European companies benefit from the fall of the euro
European exporting companies feared that they would never get out of the strong euro, which was penalising their competitiveness. For 2022, they were still including a euro between $1.15 and $1.20 in their budgets and hedging strategies. Expectations consistent with those of market strategists. In January, they forecast the euro at $1.14 nine months later. The most pessimistic forecast was for the euro at $1.06, according to the Bloomberg consensus. It stands at $0.9920 on 5 October, having fallen to an annual low of $0.9594 in 2022.
This year, companies found themselves “overprotected” against a rise in the euro that never happened. During the year, they tried to “lock in” a more favourable exchange rate for their business. The aim is to profit as long as possible from a weakening of the euro that will not be “eternal”. “European groups almost systematically hedge their cash flows in foreign currencies, less so for their investments abroad. Currency risk rules are decided at senior management level and generally evolve slowly,” explains Jean-Philippe Castellani, head of currency risk management at Deutsche Bank for France, Belgium and Southern Europe.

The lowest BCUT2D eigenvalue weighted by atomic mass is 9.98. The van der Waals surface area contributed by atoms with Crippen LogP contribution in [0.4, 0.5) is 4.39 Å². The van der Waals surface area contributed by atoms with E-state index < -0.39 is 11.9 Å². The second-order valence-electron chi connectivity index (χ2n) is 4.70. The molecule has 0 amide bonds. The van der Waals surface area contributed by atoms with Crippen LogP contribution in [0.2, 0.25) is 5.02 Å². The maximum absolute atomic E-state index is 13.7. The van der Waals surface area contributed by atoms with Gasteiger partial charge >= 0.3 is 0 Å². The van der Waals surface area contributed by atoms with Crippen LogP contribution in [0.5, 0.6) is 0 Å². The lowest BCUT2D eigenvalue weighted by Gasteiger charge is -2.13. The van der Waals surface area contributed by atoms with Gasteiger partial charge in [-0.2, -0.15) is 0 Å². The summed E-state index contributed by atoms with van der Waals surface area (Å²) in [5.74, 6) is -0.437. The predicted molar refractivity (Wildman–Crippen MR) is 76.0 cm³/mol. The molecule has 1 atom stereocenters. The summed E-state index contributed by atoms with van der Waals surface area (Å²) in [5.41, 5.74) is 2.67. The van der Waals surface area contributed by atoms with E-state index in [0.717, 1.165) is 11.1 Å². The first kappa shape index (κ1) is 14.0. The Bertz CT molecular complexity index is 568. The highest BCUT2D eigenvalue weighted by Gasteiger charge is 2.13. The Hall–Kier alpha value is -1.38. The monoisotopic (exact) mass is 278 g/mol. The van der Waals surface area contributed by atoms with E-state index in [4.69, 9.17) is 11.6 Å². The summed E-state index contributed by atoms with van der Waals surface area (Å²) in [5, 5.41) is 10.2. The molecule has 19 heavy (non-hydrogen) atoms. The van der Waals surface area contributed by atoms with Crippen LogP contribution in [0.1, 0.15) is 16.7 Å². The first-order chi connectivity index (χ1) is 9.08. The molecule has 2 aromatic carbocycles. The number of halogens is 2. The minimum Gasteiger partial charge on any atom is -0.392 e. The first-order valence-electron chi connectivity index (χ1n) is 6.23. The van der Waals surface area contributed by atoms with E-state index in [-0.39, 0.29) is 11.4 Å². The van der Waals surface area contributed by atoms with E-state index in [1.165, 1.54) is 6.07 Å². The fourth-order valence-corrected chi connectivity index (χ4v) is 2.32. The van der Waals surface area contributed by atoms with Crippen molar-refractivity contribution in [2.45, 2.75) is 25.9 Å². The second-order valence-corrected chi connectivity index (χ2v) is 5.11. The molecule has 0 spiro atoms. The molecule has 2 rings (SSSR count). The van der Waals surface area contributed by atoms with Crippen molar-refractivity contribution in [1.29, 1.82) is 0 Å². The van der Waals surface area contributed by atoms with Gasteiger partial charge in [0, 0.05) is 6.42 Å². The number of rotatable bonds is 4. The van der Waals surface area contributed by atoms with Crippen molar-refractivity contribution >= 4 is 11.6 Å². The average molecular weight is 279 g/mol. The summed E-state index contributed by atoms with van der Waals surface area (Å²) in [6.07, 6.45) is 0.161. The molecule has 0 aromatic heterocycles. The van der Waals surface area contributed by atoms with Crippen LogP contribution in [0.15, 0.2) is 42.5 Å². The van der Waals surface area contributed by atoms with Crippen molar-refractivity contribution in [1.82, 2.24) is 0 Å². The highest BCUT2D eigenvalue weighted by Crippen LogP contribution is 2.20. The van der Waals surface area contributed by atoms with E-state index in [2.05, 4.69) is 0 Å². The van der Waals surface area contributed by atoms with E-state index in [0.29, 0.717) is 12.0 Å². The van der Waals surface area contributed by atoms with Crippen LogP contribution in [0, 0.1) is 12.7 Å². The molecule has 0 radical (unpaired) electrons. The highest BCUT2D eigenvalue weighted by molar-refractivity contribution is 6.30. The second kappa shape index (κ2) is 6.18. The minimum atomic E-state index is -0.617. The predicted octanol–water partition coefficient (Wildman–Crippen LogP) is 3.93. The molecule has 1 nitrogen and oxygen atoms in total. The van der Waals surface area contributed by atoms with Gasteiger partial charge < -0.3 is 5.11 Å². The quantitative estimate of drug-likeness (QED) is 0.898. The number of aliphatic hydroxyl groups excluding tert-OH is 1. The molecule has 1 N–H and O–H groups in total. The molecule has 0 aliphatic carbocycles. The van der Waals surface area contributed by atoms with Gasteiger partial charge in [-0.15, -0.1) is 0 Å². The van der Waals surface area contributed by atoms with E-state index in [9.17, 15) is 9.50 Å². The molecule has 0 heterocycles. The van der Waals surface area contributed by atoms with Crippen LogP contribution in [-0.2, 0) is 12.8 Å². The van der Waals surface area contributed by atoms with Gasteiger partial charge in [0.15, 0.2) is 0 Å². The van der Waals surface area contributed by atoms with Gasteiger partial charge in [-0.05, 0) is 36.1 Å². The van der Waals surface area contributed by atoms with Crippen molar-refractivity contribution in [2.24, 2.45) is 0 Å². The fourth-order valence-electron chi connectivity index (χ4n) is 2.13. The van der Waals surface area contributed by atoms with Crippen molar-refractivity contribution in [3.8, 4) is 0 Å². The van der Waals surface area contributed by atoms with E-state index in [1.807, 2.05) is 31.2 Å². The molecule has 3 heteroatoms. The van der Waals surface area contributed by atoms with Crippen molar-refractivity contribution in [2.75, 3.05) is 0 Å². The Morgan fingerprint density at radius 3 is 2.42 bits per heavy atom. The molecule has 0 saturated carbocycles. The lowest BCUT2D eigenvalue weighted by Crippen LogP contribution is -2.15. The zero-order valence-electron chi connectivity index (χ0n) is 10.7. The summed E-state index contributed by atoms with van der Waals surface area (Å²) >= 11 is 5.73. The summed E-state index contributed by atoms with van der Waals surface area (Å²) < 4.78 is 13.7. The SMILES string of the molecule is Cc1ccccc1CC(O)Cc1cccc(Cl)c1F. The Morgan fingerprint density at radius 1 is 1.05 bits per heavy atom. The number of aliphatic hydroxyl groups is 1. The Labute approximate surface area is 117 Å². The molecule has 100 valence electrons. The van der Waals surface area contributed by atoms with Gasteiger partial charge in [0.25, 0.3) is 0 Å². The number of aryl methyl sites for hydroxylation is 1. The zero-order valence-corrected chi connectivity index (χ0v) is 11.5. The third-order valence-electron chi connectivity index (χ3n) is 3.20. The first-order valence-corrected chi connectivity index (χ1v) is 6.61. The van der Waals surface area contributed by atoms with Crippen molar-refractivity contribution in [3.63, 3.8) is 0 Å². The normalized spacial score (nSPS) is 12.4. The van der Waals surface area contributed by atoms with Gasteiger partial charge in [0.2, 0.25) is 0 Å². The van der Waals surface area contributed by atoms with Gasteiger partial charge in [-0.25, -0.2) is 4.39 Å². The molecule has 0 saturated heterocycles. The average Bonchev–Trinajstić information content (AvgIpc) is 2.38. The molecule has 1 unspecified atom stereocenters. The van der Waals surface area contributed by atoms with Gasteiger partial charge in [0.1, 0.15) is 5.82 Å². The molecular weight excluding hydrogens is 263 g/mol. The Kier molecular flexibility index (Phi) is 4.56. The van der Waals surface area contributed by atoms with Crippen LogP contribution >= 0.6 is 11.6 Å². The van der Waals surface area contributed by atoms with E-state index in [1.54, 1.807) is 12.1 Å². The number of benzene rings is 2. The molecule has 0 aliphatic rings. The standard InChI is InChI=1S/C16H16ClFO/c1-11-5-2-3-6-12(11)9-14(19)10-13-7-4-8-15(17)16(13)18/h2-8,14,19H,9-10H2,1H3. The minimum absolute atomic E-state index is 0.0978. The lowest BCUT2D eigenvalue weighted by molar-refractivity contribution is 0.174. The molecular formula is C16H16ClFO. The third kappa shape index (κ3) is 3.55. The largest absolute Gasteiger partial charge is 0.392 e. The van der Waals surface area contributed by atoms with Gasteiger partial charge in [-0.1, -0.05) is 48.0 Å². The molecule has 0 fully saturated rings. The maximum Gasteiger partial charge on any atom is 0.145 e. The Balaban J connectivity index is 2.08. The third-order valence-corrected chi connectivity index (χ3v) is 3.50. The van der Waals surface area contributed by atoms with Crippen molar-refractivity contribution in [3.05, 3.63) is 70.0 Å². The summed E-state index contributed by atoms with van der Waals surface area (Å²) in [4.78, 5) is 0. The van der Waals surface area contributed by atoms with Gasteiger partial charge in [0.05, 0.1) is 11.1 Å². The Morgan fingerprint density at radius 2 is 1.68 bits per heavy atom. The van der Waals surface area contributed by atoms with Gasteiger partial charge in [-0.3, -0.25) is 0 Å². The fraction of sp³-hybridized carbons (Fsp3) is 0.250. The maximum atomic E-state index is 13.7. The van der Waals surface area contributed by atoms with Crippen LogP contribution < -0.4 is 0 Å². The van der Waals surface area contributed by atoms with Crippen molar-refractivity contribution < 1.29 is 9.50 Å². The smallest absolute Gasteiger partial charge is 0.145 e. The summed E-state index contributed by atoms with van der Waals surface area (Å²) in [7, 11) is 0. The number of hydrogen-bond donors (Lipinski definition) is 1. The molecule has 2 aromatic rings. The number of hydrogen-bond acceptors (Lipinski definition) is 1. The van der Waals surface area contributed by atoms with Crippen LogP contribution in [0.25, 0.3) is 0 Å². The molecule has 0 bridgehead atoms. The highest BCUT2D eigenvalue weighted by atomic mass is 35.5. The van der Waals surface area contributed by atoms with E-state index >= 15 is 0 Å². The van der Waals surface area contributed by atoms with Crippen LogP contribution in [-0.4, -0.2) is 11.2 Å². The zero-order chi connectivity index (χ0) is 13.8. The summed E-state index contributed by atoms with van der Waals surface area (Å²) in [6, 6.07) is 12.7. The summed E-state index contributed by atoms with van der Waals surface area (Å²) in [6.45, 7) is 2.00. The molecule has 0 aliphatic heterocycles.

Source : Les Echos